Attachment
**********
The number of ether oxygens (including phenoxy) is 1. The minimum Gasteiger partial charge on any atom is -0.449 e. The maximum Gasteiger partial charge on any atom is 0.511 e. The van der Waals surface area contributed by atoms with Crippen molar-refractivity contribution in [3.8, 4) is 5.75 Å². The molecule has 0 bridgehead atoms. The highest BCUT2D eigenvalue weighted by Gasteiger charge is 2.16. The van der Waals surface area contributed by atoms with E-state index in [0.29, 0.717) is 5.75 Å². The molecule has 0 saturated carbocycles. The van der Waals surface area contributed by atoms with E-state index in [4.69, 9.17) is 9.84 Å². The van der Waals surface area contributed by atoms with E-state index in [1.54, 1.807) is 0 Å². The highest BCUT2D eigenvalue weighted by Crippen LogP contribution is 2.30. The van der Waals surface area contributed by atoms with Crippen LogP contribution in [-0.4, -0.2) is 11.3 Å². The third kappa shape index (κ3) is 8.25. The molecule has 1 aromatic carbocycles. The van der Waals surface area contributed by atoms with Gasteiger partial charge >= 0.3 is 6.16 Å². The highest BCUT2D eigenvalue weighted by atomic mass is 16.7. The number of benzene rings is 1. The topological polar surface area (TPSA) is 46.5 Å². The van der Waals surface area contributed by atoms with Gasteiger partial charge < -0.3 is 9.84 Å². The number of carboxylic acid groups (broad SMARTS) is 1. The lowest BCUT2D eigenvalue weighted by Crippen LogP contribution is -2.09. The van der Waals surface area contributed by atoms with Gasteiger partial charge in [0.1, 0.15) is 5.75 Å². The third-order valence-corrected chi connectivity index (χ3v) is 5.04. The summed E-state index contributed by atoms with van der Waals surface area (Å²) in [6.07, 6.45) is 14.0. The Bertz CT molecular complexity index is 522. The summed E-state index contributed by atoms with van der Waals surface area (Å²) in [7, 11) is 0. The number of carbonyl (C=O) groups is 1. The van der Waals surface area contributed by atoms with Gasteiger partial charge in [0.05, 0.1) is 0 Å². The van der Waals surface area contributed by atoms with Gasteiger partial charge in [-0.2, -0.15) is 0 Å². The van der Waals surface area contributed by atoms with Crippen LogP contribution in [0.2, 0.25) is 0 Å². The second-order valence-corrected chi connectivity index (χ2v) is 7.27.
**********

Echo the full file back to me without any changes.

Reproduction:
The number of ether oxygens (including phenoxy) is 1. The minimum Gasteiger partial charge on any atom is -0.449 e. The maximum Gasteiger partial charge on any atom is 0.511 e. The van der Waals surface area contributed by atoms with Crippen molar-refractivity contribution in [3.8, 4) is 5.75 Å². The molecule has 0 bridgehead atoms. The highest BCUT2D eigenvalue weighted by Gasteiger charge is 2.16. The van der Waals surface area contributed by atoms with E-state index in [0.29, 0.717) is 5.75 Å². The molecule has 0 saturated carbocycles. The van der Waals surface area contributed by atoms with E-state index in [4.69, 9.17) is 9.84 Å². The van der Waals surface area contributed by atoms with E-state index in [1.54, 1.807) is 0 Å². The highest BCUT2D eigenvalue weighted by Crippen LogP contribution is 2.30. The van der Waals surface area contributed by atoms with Crippen LogP contribution in [-0.4, -0.2) is 11.3 Å². The third kappa shape index (κ3) is 8.25. The molecule has 1 aromatic carbocycles. The van der Waals surface area contributed by atoms with Gasteiger partial charge >= 0.3 is 6.16 Å². The highest BCUT2D eigenvalue weighted by atomic mass is 16.7. The number of benzene rings is 1. The topological polar surface area (TPSA) is 46.5 Å². The van der Waals surface area contributed by atoms with Gasteiger partial charge < -0.3 is 9.84 Å². The number of carboxylic acid groups (broad SMARTS) is 1. The lowest BCUT2D eigenvalue weighted by Crippen LogP contribution is -2.09. The van der Waals surface area contributed by atoms with Gasteiger partial charge in [0.1, 0.15) is 5.75 Å². The third-order valence-corrected chi connectivity index (χ3v) is 5.04. The summed E-state index contributed by atoms with van der Waals surface area (Å²) in [6.07, 6.45) is 14.0. The Bertz CT molecular complexity index is 522. The summed E-state index contributed by atoms with van der Waals surface area (Å²) in [7, 11) is 0. The number of carbonyl (C=O) groups is 1. The van der Waals surface area contributed by atoms with Gasteiger partial charge in [0.05, 0.1) is 0 Å². The van der Waals surface area contributed by atoms with Gasteiger partial charge in [-0.2, -0.15) is 0 Å². The van der Waals surface area contributed by atoms with Crippen LogP contribution in [0.2, 0.25) is 0 Å². The second-order valence-corrected chi connectivity index (χ2v) is 7.27.